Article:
A Book at Passages' by Walter Benjamin: The Impossibility of an Oeuvre as a Working Method
Walter Benjamin spent 13 years preparing a “dialectic fairy tale” that would tell the story of the nineteenth century, by definition an impossible piece that redeemed other types of intellectual endeavors.
Over the past few years, the work of Walter Benjamin has been enthusiastically rescued in several intellectual spheres. A seduction that might be explained by the eccentricity of his thoughts.
Eccentric in at least two ways. First, its rareness: Benjamin was a Marxist that also explored theology and Jewish mysticism; someone who perfectly understood the economic cycles of production, consumption and for this very reason, unpredictably, he studied the symbolic labor of the collector; an out of time romantic who, during moments of melancholia, nostalgically contemplated the weary disappearance of the nineteenth century; a modern man who discovered in Hamlet the beginning and the condensation of said modernity; a Francophile Berliner who as a reader frequently visited the work of Brecht, Proust, Karl Kraus and Mallarmé with the same curiosity and pleasure.
Secondly, eccentric because of his marginal vocation. Unlike other thinkers like Theodor W. Adorno, Benjamin always remained at the margin, a face hidden behind books (as Susan Sontag portrays him in Under the Sign of Saturn), his activity was spread out over different libraries. Who, during a time when industrialization is irreversible, with palpable examples of the tension between man and machine, the laborer and the owners of production means, prefers to exemplify the class struggle and the consequences of capitalism through the passages of Paris and with the useless idleness of the flâneur who wanders aimlessly in front of the stained glass windows of the City of Light? His characteristic inclination for miniatures, dreams, hashish, and all that which is residual and tries to be unnoticed and that for this very reason is likely to condense all the symptoms of society.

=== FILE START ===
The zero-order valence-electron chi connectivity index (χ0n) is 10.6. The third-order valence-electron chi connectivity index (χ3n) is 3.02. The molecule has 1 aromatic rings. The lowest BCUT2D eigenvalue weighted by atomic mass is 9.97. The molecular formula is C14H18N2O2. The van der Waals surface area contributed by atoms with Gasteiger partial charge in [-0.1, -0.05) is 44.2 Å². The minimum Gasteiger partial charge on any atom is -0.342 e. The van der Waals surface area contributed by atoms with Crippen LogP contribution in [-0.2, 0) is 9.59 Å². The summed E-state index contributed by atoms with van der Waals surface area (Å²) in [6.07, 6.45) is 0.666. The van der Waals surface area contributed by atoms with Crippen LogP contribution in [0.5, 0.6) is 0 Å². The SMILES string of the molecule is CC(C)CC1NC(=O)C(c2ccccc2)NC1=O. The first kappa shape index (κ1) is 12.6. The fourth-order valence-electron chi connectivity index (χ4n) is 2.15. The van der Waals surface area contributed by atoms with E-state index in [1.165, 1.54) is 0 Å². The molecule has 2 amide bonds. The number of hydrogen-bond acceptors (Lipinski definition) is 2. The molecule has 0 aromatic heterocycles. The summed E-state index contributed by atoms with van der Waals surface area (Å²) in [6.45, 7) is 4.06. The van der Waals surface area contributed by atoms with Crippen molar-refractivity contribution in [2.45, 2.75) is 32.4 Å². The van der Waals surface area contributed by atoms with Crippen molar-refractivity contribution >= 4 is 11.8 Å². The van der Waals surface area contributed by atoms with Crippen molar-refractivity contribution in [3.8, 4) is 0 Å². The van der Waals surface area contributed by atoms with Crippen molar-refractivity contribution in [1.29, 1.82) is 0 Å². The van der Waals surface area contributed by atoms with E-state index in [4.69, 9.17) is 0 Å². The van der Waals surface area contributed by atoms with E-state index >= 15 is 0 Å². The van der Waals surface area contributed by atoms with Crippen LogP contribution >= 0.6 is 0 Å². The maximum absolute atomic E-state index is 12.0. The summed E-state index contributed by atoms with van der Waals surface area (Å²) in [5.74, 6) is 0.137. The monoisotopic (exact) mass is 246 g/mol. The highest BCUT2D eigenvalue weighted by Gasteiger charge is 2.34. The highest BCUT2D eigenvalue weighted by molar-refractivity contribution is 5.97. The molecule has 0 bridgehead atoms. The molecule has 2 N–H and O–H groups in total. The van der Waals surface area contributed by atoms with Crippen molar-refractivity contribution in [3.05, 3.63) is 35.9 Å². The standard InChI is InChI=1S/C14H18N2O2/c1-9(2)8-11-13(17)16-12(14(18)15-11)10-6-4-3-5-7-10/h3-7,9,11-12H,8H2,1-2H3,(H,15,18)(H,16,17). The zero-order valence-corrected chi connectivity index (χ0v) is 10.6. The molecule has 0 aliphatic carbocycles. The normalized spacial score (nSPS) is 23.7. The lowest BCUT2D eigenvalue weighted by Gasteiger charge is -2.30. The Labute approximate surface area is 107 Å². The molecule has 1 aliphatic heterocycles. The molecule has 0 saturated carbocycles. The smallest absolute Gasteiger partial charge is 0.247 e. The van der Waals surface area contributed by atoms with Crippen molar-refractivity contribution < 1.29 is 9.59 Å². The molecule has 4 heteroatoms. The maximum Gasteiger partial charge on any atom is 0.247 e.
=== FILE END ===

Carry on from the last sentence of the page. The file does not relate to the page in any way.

Within the Benjaminian corpus, the Book of Passages occupies a primordial place, despite it being an unfinished work (or precisely because it is). At least from 1927 to 1940, Benjamin worked on an essay project that used real example to comment on the vertiginous reality of capitalism, the rushed obsoleteness of the new. What reality was the philosopher speaking of? Of the “architectural works of the nineteenth century —railway stations, exhibition pavilions, large warehouses—”, the changing fashion sense, domestic furniture, collections, the detective novel, pictorial genres born from the irruption of the bourgeoisie into the world of art (“the historical scenes, animal paintings, scenes with children, images of the lives of monks, families and of the village”), Baudelaire, the preferred materials for building certain buildings and a diverse and at times endless something that would eventually tell the story of twentieth century modernity through a “dialectic fairy tale”.
Except for the summary of Paris, Capital of the Nineteenth Century, published in 1935, Benjamin kept this work as a series of notes and materials, meaning, comments, notes, spontaneous aphorisms (in the best of the German tradition of the genre, from Lichtenberg to Wittgenstein) and an incredible but coherent number of quotes.
The work, evidently, was endless by definition, and it is hard to speculate had he lived longer, Benjamin would have been able to conclude it in some way. If we can now navigate those chaotic waters, it is because of Rolf Tiedemann’s editorial work, who published a book with its actual format in 1982 in the SuhrKamp-Verlag publishing.
Beyond its contributions to philosophical theory, social science, literary theory and other academic specialties, to the open reader, to curious and attentive one, the common and “free” one, what meaning can the Arcane Project have? Among others, the redemption of the incomplete and the fragmented within the work, suggestion and effort as working methods, the promise to return to an issue as an intellectual motivation.
And perhaps, above all else, this is also the projection of an impossible work as the support for life itself.
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